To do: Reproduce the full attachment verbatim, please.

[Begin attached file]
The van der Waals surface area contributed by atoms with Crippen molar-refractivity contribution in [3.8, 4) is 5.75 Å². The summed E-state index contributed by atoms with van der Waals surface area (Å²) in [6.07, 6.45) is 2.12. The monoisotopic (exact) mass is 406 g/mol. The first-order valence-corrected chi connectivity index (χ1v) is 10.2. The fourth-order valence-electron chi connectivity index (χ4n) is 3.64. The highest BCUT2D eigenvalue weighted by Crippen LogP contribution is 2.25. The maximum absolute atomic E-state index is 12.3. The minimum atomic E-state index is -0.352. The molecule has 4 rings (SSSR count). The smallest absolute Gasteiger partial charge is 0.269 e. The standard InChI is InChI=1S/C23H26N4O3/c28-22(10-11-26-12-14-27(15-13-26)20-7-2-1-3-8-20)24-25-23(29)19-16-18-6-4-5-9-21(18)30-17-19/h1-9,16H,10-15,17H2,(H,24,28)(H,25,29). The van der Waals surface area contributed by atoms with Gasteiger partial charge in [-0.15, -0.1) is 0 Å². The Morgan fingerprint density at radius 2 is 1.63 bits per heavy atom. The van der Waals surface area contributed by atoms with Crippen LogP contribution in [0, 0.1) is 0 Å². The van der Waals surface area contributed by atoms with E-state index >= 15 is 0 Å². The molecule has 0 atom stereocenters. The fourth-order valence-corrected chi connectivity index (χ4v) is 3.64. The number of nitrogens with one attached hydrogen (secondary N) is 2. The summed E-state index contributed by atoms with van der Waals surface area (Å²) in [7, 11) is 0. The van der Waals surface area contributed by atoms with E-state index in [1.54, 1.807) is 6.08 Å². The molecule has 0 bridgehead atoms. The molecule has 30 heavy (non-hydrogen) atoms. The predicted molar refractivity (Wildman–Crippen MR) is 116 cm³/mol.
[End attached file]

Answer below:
The van der Waals surface area contributed by atoms with Crippen molar-refractivity contribution in [3.8, 4) is 5.75 Å². The summed E-state index contributed by atoms with van der Waals surface area (Å²) in [6.07, 6.45) is 2.12. The monoisotopic (exact) mass is 406 g/mol. The first-order valence-corrected chi connectivity index (χ1v) is 10.2. The fourth-order valence-electron chi connectivity index (χ4n) is 3.64. The highest BCUT2D eigenvalue weighted by Crippen LogP contribution is 2.25. The maximum absolute atomic E-state index is 12.3. The minimum atomic E-state index is -0.352. The molecule has 4 rings (SSSR count). The smallest absolute Gasteiger partial charge is 0.269 e. The standard InChI is InChI=1S/C23H26N4O3/c28-22(10-11-26-12-14-27(15-13-26)20-7-2-1-3-8-20)24-25-23(29)19-16-18-6-4-5-9-21(18)30-17-19/h1-9,16H,10-15,17H2,(H,24,28)(H,25,29). The van der Waals surface area contributed by atoms with Gasteiger partial charge in [-0.15, -0.1) is 0 Å². The Morgan fingerprint density at radius 2 is 1.63 bits per heavy atom. The van der Waals surface area contributed by atoms with Crippen LogP contribution in [0, 0.1) is 0 Å². The van der Waals surface area contributed by atoms with E-state index >= 15 is 0 Å². The molecule has 0 atom stereocenters. The fourth-order valence-corrected chi connectivity index (χ4v) is 3.64. The number of nitrogens with one attached hydrogen (secondary N) is 2. The summed E-state index contributed by atoms with van der Waals surface area (Å²) in [7, 11) is 0. The van der Waals surface area contributed by atoms with E-state index in [1.54, 1.807) is 6.08 Å². The molecule has 0 bridgehead atoms. The molecule has 30 heavy (non-hydrogen) atoms. The predicted molar refractivity (Wildman–Crippen MR) is 116 cm³/mol.